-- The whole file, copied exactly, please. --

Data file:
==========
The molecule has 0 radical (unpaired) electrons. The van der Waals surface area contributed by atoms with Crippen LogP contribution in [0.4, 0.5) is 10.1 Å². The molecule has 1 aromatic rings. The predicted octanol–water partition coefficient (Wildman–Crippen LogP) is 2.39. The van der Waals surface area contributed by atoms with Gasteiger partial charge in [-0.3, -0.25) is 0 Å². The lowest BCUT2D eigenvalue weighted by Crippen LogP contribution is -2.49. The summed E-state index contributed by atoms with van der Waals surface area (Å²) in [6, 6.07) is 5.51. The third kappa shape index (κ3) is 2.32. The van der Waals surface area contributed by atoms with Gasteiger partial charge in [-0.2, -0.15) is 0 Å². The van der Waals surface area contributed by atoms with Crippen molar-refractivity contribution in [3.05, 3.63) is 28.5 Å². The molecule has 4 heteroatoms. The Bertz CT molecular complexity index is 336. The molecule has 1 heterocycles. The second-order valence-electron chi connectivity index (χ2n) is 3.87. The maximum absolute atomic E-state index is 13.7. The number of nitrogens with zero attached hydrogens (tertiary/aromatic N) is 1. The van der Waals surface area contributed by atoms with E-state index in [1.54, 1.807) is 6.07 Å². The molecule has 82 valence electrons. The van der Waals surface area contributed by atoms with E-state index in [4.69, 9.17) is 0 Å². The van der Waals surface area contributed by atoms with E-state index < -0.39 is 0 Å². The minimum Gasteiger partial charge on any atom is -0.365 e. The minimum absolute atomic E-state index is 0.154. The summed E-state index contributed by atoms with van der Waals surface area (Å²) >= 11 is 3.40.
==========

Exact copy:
The molecule has 0 radical (unpaired) electrons. The van der Waals surface area contributed by atoms with Crippen LogP contribution in [0.4, 0.5) is 10.1 Å². The molecule has 1 aromatic rings. The predicted octanol–water partition coefficient (Wildman–Crippen LogP) is 2.39. The van der Waals surface area contributed by atoms with Gasteiger partial charge in [-0.3, -0.25) is 0 Å². The lowest BCUT2D eigenvalue weighted by Crippen LogP contribution is -2.49. The summed E-state index contributed by atoms with van der Waals surface area (Å²) in [6, 6.07) is 5.51. The third kappa shape index (κ3) is 2.32. The van der Waals surface area contributed by atoms with Gasteiger partial charge in [-0.2, -0.15) is 0 Å². The van der Waals surface area contributed by atoms with Crippen molar-refractivity contribution in [3.05, 3.63) is 28.5 Å². The molecule has 4 heteroatoms. The Bertz CT molecular complexity index is 336. The molecule has 1 heterocycles. The second-order valence-electron chi connectivity index (χ2n) is 3.87. The maximum absolute atomic E-state index is 13.7. The number of nitrogens with zero attached hydrogens (tertiary/aromatic N) is 1. The van der Waals surface area contributed by atoms with E-state index in [1.54, 1.807) is 6.07 Å². The molecule has 82 valence electrons. The van der Waals surface area contributed by atoms with E-state index in [4.69, 9.17) is 0 Å². The van der Waals surface area contributed by atoms with E-state index < -0.39 is 0 Å². The minimum Gasteiger partial charge on any atom is -0.365 e. The minimum absolute atomic E-state index is 0.154. The summed E-state index contributed by atoms with van der Waals surface area (Å²) >= 11 is 3.40.